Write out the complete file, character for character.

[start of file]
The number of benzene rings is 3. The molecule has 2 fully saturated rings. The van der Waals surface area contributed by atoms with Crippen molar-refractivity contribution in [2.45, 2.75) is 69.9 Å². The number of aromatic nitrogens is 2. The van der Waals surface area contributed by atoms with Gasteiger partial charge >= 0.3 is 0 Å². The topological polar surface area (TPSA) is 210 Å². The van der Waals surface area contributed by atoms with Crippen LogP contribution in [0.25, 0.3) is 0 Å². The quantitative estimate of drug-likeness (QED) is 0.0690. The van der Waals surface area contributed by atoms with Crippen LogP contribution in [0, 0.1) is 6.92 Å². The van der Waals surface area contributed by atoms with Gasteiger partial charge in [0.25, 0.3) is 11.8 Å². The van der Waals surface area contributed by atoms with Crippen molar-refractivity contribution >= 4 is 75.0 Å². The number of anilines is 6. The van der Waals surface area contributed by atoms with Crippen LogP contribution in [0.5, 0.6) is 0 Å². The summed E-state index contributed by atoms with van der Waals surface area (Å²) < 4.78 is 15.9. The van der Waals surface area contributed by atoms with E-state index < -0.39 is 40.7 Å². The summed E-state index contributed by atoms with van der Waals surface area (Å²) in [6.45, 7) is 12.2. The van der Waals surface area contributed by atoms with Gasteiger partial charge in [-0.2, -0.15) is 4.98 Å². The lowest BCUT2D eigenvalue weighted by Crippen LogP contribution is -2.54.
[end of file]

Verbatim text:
The number of benzene rings is 3. The molecule has 2 fully saturated rings. The van der Waals surface area contributed by atoms with Crippen molar-refractivity contribution in [2.45, 2.75) is 69.9 Å². The number of aromatic nitrogens is 2. The van der Waals surface area contributed by atoms with Gasteiger partial charge >= 0.3 is 0 Å². The topological polar surface area (TPSA) is 210 Å². The van der Waals surface area contributed by atoms with Crippen LogP contribution in [0.25, 0.3) is 0 Å². The quantitative estimate of drug-likeness (QED) is 0.0690. The van der Waals surface area contributed by atoms with Crippen LogP contribution in [0, 0.1) is 6.92 Å². The van der Waals surface area contributed by atoms with Gasteiger partial charge in [0.25, 0.3) is 11.8 Å². The van der Waals surface area contributed by atoms with Crippen molar-refractivity contribution >= 4 is 75.0 Å². The number of anilines is 6. The van der Waals surface area contributed by atoms with Crippen LogP contribution in [0.5, 0.6) is 0 Å². The summed E-state index contributed by atoms with van der Waals surface area (Å²) < 4.78 is 15.9. The van der Waals surface area contributed by atoms with E-state index < -0.39 is 40.7 Å². The summed E-state index contributed by atoms with van der Waals surface area (Å²) in [6.45, 7) is 12.2. The van der Waals surface area contributed by atoms with Gasteiger partial charge in [-0.2, -0.15) is 4.98 Å². The lowest BCUT2D eigenvalue weighted by Crippen LogP contribution is -2.54.